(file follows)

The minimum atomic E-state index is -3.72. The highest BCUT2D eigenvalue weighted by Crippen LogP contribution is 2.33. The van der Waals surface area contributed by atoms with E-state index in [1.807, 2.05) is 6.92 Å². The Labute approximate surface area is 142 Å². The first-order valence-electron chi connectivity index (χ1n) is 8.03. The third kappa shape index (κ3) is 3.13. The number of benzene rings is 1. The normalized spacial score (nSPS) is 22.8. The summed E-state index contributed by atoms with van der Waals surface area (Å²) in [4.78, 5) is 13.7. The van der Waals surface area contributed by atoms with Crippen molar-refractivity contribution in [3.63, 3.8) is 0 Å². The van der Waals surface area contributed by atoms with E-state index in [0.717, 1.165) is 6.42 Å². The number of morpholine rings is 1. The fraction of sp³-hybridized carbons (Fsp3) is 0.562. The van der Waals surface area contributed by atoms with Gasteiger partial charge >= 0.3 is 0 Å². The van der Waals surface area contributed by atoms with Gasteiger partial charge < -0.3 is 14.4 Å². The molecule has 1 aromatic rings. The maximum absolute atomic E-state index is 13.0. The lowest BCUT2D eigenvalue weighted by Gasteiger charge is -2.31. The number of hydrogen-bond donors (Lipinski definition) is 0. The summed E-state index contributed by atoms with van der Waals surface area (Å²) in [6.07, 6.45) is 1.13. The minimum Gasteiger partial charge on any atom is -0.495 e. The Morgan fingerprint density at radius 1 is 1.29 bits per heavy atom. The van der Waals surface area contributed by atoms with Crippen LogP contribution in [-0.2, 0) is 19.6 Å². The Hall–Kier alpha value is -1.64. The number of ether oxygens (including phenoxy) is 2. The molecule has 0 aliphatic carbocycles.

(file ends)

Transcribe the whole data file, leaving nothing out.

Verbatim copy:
The minimum atomic E-state index is -3.72. The highest BCUT2D eigenvalue weighted by Crippen LogP contribution is 2.33. The van der Waals surface area contributed by atoms with E-state index in [1.807, 2.05) is 6.92 Å². The Labute approximate surface area is 142 Å². The first-order valence-electron chi connectivity index (χ1n) is 8.03. The third kappa shape index (κ3) is 3.13. The number of benzene rings is 1. The normalized spacial score (nSPS) is 22.8. The summed E-state index contributed by atoms with van der Waals surface area (Å²) in [4.78, 5) is 13.7. The van der Waals surface area contributed by atoms with Crippen molar-refractivity contribution in [3.63, 3.8) is 0 Å². The van der Waals surface area contributed by atoms with E-state index in [0.717, 1.165) is 6.42 Å². The number of morpholine rings is 1. The fraction of sp³-hybridized carbons (Fsp3) is 0.562. The van der Waals surface area contributed by atoms with Gasteiger partial charge >= 0.3 is 0 Å². The van der Waals surface area contributed by atoms with Gasteiger partial charge < -0.3 is 14.4 Å². The molecule has 1 aromatic rings. The maximum absolute atomic E-state index is 13.0. The lowest BCUT2D eigenvalue weighted by Gasteiger charge is -2.31. The number of hydrogen-bond donors (Lipinski definition) is 0. The summed E-state index contributed by atoms with van der Waals surface area (Å²) in [6.07, 6.45) is 1.13. The minimum Gasteiger partial charge on any atom is -0.495 e. The Morgan fingerprint density at radius 1 is 1.29 bits per heavy atom. The van der Waals surface area contributed by atoms with Crippen LogP contribution in [-0.2, 0) is 19.6 Å². The Hall–Kier alpha value is -1.64. The number of ether oxygens (including phenoxy) is 2. The molecule has 0 aliphatic carbocycles.